Volume 7, Number 1, March 2017
|Number of page(s)||5|
|Published online||03 March 2017|
Presentations and management of different causes of chylothorax in children: one medical center’s experience
Division of Pediatric Pulmonology, China Medical University Children’s Hospital, Taichung
2 Department of Biomedical Imaging and Radiological Science, College of Health Care to College of Medicine, China Medical University, Taichung 404, Taiwan
3 Department of Radiology, China Medical University Hospital, Taichung 404, Taiwan
4 School of Medicine, College of Medicine, China Medical University, Taichung 404, Taiwan
5 Division of Pediatric Cardiology, China Medical University Children’s Hospital, Taichung 404, Taiwan
* Corresponding author. Department of Pediatrics, Children’s Hospital, China Medical University Hospital, No. 2, Yu-Der Road, Taichung 404, Taiwan. E-mail address: firstname.lastname@example.org (J.-S. Chang).
Accepted: 17 October 2016
Background: Chylothorax in children is a relatively rare cause of pleural effusion. However, it is usually a common complication of cardiothoracic operations like open-heart surgery. Other etiologies for chylothorax, such as trauma or malignancy, occur more common in adults and rare in children. To explore the etiologies of chylothorax in children, this study analyzed the pediatric patients that were admitted in to onea medical center.
Methods: We retrospectively reviewed the medical records of the pediatric patients that were admitted to this tertiary transfer center with a diagnosis of chylothorax during the period of 1995 to 2005.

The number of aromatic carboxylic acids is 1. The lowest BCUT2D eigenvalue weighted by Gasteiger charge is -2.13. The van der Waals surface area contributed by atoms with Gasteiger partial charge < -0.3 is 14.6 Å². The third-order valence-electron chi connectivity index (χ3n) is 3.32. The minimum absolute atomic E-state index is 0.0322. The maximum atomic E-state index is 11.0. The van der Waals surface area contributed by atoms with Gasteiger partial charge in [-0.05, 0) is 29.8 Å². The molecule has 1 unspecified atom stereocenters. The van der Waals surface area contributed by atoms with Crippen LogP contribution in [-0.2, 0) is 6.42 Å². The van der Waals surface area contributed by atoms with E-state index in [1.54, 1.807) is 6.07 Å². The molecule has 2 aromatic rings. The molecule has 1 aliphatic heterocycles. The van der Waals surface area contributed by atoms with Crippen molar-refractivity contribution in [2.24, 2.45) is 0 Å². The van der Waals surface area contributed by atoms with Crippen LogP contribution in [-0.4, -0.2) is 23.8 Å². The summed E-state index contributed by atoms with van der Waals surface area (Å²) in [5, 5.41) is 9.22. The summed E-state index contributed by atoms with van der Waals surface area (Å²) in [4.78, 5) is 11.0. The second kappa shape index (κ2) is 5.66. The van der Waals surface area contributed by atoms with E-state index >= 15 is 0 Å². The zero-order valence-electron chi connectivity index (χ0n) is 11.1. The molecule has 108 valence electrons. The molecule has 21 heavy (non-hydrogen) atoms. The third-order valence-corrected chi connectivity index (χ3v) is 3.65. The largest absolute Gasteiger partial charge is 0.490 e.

Results: A total of 22 patients (15 females and 7 males) with chylothorax were enrolled in our study. The etiologies for chylothorax were the following: a complication of cardiothoracic surgery in 14 patients (63.6%), congenital chylothorax in 5 patients (22.7%), association with neuroblastoma in 2 patients (9.1%), and congenital nephrotic syndrome in 1 patient (4.6%). All patients required medical therapy. Chest tube drainage was necessary to provide for twenty patients (90.9%), and surgical intervention was necessary to perform for 3 patients (13.6%). Four patients (18.2%) expired due to other causes.
Conclusion: Cardiothoracic surgery was the most common cause of chylothorax in children at the institution surveyed. Medication and chest tube drainage were effective in treating most of these chylothorax-afflicted patients. In addition, early recognition, medication, and performing surgical intervention when necessary are important measures to avoid a catastrophe.
Key words: Chylothorax / Management / Etiology / Children
© Author(s) 2017. This article is published with open access by China Medical University
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